“Three months ago I saw a filing by Nokia that related to some discussions with Samsung considered so secretive that it wanted even the very title of a document to be sealed,” Florian Müller reports for FOSS Patents. “It was clear that Nokia and Samsung were talking about something that also related somehow to the 2011 Nokia-Apple settlement, about the terms of which nothing was known except that Apple described it, at a very high level, as ‘merely a ‘provisional license’ for a limited ‘standstill’ period.’ One could figure that Nokia and Samsung wouldn’t talk about some other patent agreement without talking about some sort of patent deal between them — a license or an outright purchase.”
“On Wednesday evening local time, Magistrate Judge Paul S. Grewal of the United States District Court for the Northern District of California, whose writing style is well-liked by various patent litigation watchers including me, entered an order that finally sheds light on this,” Müller reports. “he order came down after a hearing held yesterday on a request by Apple (and possibly also one by Nokia) for sanctions against Samsung (and/or its outside counsel) for violation of a protective order, i.e., for illegal disclosure of (in this case, extremely) confidential business information.”
Müller writes, “I must say that I’m shocked.”
“How did Samsung’s executives get access to contracts that were meant to be used only by its outside counsel (marked as ‘Highly Confidential — Attorneys’ Eyes Only’) for the purposes of litigation with Apple and absolutely positively not for the pupose of gaining unfair advantages in licensing negotiations with anyone (not with Apple, and much less with third parties like Nokia), when such disclosure would constitute an unbelievably serious violation of court rules?” Müller asks.
“At yesterday’s hearing, “Samsung’s counsel repeatedly denied even one violation of the protective order, asserting that ‘such a violation can only occur willfully’ and denied the need for formal discovery. After three months, Samsung still doesn’t answer some very basic questions. And Samsung’s counsel at this point says it’s not directed to answer questions about Samsung’s disclosure of the terms of Apple’s license agreements with Ericsson, Philips, and Sharp,” Müller reports. “Samsung appears likely to be sanctioned, and (which the order does not say but which certain headlines on an ITC docket recently indicated) faces a similar risk at the ITC, which is even stricter in its protection of confidential business information than federal courts.”
Read more in the full article here.
MacDailyNews Take: Samsung is an evil, unethical company. Do not support evil, unethical companies. (This goes for you, too, Tim Cook.)
I don’t know which is worse: Samsung’s slavish copying or that there are tens of millions of dullards and/or morally-crippled consumers who would buy such obvious knockoffs. What kind of person rewards thieves, especially such obvious ones? What kind of person hands over their money to make sure that crime pays? What’s wrong with you people, exactly?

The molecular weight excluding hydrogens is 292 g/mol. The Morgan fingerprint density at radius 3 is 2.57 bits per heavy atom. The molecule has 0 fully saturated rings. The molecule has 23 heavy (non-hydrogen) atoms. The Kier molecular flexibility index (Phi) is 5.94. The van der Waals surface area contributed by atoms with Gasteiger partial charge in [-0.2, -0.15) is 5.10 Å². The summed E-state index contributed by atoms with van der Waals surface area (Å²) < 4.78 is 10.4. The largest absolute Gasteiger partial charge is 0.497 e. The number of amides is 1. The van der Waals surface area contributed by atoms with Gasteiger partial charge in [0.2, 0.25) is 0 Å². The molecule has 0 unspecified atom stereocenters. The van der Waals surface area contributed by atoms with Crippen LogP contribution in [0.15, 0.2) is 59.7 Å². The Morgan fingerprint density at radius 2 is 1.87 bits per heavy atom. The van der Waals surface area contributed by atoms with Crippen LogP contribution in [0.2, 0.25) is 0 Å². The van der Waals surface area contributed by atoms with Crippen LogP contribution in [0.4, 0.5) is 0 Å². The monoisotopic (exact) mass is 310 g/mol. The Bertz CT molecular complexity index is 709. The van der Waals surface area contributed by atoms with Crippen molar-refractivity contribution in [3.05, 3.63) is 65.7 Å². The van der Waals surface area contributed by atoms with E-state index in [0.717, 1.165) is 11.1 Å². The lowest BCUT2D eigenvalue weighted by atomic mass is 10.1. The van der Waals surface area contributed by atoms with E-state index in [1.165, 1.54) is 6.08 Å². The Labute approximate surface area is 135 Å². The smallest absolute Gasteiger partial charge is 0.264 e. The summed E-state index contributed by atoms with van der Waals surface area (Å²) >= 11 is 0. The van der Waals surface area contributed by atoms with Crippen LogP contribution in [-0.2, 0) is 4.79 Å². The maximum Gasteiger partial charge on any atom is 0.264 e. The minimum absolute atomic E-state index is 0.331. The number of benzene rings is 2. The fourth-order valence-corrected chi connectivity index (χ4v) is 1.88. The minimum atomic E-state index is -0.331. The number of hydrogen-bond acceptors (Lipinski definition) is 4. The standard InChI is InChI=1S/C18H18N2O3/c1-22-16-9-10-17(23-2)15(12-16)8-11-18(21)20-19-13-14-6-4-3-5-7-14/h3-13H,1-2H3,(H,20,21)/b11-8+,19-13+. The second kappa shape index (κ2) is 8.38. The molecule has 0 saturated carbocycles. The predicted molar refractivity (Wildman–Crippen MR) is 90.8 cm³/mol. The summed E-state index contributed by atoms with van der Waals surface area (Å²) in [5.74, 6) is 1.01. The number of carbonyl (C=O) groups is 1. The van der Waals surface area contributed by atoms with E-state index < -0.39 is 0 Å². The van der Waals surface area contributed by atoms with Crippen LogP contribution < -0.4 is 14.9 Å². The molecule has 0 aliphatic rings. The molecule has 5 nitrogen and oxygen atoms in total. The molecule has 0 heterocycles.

It makes me sad that there are outfits like Samsung Electronics on the planet, as I was with Microsoft before them. People who work for Samsung Electronics should be ashamed. It makes me even sadder to see people supporting blatant criminals, whether it be blindly or, worse, knowingly. To those people I say: Get some morals, will you, or how about at least acquiring a modicum of taste?
What you’re doing is supporting criminal activity. It’s like you’re buying knockoff Coach handbags, but you’re paying pretty much the Coach price! Not too smart, eh? Oh, sure, you might have “saved” a bit upfront on your fake iPhone (maybe you got one of those Buy One Get One or More Free deals), but you’re paying the same data rates – after a couple years, you’ve pretty much paid the same anyway! So, in the end, you’re saving little or nothing while:
a) depriving the company who basically inspired your inferior, fragmented product;
b) depriving yourself of the real deal and the real experience, and;
c) rewarding the criminal, encouraging them to steal even more.
Not a lot of sense being made in any aspect of your toting around that Android phone, is there? Oh, right it’s “open.” Smirk. And, yes, every one of us with the real thing knows that you’re carrying around a half-assed fake, you tasteless wonder.
Didn’t you people have parents? If so, what did they teach you, if anything? Sheesh.
Apple slams Samsung’s serial benchmark deceptions – October 2, 2013
Samsung to stamp out 30-40% of Apple’s next-gen ‘A8′ chips, South Korean report claims – October 1, 2013
Samsung announces plastic Galaxy S4 ‘Gold Edition’ phone – September 25, 2013
Samsung spies on iPhone launch lines in attempt to understand Apple mystique – September 21, 2013
Samsung: Uh, someday our phones will have 64-bit processors, too – September 12, 2013
The Galaxy Gear stupidwatch: Without Apple to copy, Samsung is clueless – September 4, 2013
CIRP: Apple iPhone users are younger, richer, and better educated than those who settle for Samsung knockoff phones – August 19, 2013
Apple iPhones retain their value. Samsung Android phones don’t. – August 7, 2013